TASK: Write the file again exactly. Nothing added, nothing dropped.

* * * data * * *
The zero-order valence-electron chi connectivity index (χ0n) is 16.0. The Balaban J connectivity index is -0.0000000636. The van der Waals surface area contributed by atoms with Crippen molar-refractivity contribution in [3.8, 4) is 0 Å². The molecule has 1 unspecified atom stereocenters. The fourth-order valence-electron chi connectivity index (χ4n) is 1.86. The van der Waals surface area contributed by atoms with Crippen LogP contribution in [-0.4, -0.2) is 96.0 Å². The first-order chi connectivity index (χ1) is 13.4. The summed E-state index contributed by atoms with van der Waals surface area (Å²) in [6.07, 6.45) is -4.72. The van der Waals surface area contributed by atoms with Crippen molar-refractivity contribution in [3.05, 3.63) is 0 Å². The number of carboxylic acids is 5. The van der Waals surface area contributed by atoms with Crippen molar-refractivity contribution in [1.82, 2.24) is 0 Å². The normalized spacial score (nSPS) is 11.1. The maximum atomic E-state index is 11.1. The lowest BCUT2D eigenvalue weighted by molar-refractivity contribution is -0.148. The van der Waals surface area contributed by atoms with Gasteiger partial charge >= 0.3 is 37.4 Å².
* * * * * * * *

The zero-order valence-electron chi connectivity index (χ0n) is 16.0. The Balaban J connectivity index is -0.0000000636. The van der Waals surface area contributed by atoms with Crippen molar-refractivity contribution in [3.8, 4) is 0 Å². The molecule has 1 unspecified atom stereocenters. The fourth-order valence-electron chi connectivity index (χ4n) is 1.86. The van der Waals surface area contributed by atoms with Crippen LogP contribution in [-0.4, -0.2) is 96.0 Å². The first-order chi connectivity index (χ1) is 13.4. The summed E-state index contributed by atoms with van der Waals surface area (Å²) in [6.07, 6.45) is -4.72. The van der Waals surface area contributed by atoms with Crippen molar-refractivity contribution in [3.05, 3.63) is 0 Å². The number of carboxylic acids is 5. The van der Waals surface area contributed by atoms with Crippen molar-refractivity contribution in [1.82, 2.24) is 0 Å². The normalized spacial score (nSPS) is 11.1. The maximum atomic E-state index is 11.1. The lowest BCUT2D eigenvalue weighted by molar-refractivity contribution is -0.148. The van der Waals surface area contributed by atoms with Gasteiger partial charge >= 0.3 is 37.4 Å².